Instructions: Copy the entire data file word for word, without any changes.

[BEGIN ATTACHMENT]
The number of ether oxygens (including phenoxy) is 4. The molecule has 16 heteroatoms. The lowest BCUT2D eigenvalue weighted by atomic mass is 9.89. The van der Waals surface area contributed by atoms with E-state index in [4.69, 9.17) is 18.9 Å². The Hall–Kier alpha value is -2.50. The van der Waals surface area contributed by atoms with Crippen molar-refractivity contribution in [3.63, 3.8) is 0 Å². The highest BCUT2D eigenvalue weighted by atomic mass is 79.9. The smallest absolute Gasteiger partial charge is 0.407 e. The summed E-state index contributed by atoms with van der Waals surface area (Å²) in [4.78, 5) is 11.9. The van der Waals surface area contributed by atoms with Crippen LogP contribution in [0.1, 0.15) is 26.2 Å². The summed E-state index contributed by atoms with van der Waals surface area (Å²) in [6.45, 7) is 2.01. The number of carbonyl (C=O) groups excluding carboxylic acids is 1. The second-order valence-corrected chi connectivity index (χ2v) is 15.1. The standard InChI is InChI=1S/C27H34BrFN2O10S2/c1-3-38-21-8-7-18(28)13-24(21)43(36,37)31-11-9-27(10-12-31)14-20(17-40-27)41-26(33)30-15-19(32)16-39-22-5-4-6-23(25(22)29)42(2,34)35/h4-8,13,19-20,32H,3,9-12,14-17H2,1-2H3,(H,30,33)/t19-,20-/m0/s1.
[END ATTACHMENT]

The number of ether oxygens (including phenoxy) is 4. The molecule has 16 heteroatoms. The lowest BCUT2D eigenvalue weighted by atomic mass is 9.89. The van der Waals surface area contributed by atoms with E-state index in [4.69, 9.17) is 18.9 Å². The Hall–Kier alpha value is -2.50. The van der Waals surface area contributed by atoms with Crippen molar-refractivity contribution in [3.63, 3.8) is 0 Å². The highest BCUT2D eigenvalue weighted by atomic mass is 79.9. The smallest absolute Gasteiger partial charge is 0.407 e. The summed E-state index contributed by atoms with van der Waals surface area (Å²) in [4.78, 5) is 11.9. The van der Waals surface area contributed by atoms with Crippen LogP contribution in [0.1, 0.15) is 26.2 Å². The summed E-state index contributed by atoms with van der Waals surface area (Å²) in [6.45, 7) is 2.01. The number of carbonyl (C=O) groups excluding carboxylic acids is 1. The second-order valence-corrected chi connectivity index (χ2v) is 15.1. The standard InChI is InChI=1S/C27H34BrFN2O10S2/c1-3-38-21-8-7-18(28)13-24(21)43(36,37)31-11-9-27(10-12-31)14-20(17-40-27)41-26(33)30-15-19(32)16-39-22-5-4-6-23(25(22)29)42(2,34)35/h4-8,13,19-20,32H,3,9-12,14-17H2,1-2H3,(H,30,33)/t19-,20-/m0/s1.